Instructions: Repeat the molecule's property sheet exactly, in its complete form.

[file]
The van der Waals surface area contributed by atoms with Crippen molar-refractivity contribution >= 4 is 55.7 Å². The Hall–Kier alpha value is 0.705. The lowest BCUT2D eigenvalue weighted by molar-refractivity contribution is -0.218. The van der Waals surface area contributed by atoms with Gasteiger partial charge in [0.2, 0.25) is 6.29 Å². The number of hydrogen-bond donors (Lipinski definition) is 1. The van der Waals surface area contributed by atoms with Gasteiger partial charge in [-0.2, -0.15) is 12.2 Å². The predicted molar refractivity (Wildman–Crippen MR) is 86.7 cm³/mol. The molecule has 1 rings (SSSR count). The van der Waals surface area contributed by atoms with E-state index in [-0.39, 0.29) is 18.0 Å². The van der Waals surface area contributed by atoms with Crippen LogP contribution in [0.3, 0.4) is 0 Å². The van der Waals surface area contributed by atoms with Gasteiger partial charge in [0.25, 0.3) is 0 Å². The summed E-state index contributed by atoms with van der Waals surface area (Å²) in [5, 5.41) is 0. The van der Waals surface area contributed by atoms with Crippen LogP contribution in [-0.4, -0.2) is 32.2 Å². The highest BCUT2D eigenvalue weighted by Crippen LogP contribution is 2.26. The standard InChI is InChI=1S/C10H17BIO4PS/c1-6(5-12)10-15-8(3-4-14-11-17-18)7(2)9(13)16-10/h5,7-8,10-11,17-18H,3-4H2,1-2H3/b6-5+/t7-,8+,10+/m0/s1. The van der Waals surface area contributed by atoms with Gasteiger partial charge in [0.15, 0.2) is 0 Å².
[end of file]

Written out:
The van der Waals surface area contributed by atoms with Crippen molar-refractivity contribution >= 4 is 55.7 Å². The Hall–Kier alpha value is 0.705. The lowest BCUT2D eigenvalue weighted by molar-refractivity contribution is -0.218. The van der Waals surface area contributed by atoms with Gasteiger partial charge in [0.2, 0.25) is 6.29 Å². The number of hydrogen-bond donors (Lipinski definition) is 1. The van der Waals surface area contributed by atoms with Gasteiger partial charge in [-0.2, -0.15) is 12.2 Å². The predicted molar refractivity (Wildman–Crippen MR) is 86.7 cm³/mol. The molecule has 1 rings (SSSR count). The van der Waals surface area contributed by atoms with E-state index in [-0.39, 0.29) is 18.0 Å². The van der Waals surface area contributed by atoms with Crippen LogP contribution in [0.3, 0.4) is 0 Å². The van der Waals surface area contributed by atoms with Gasteiger partial charge in [0.25, 0.3) is 0 Å². The summed E-state index contributed by atoms with van der Waals surface area (Å²) in [5, 5.41) is 0. The van der Waals surface area contributed by atoms with Crippen LogP contribution in [-0.4, -0.2) is 32.2 Å². The highest BCUT2D eigenvalue weighted by Crippen LogP contribution is 2.26. The standard InChI is InChI=1S/C10H17BIO4PS/c1-6(5-12)10-15-8(3-4-14-11-17-18)7(2)9(13)16-10/h5,7-8,10-11,17-18H,3-4H2,1-2H3/b6-5+/t7-,8+,10+/m0/s1. The van der Waals surface area contributed by atoms with Gasteiger partial charge in [0.15, 0.2) is 0 Å².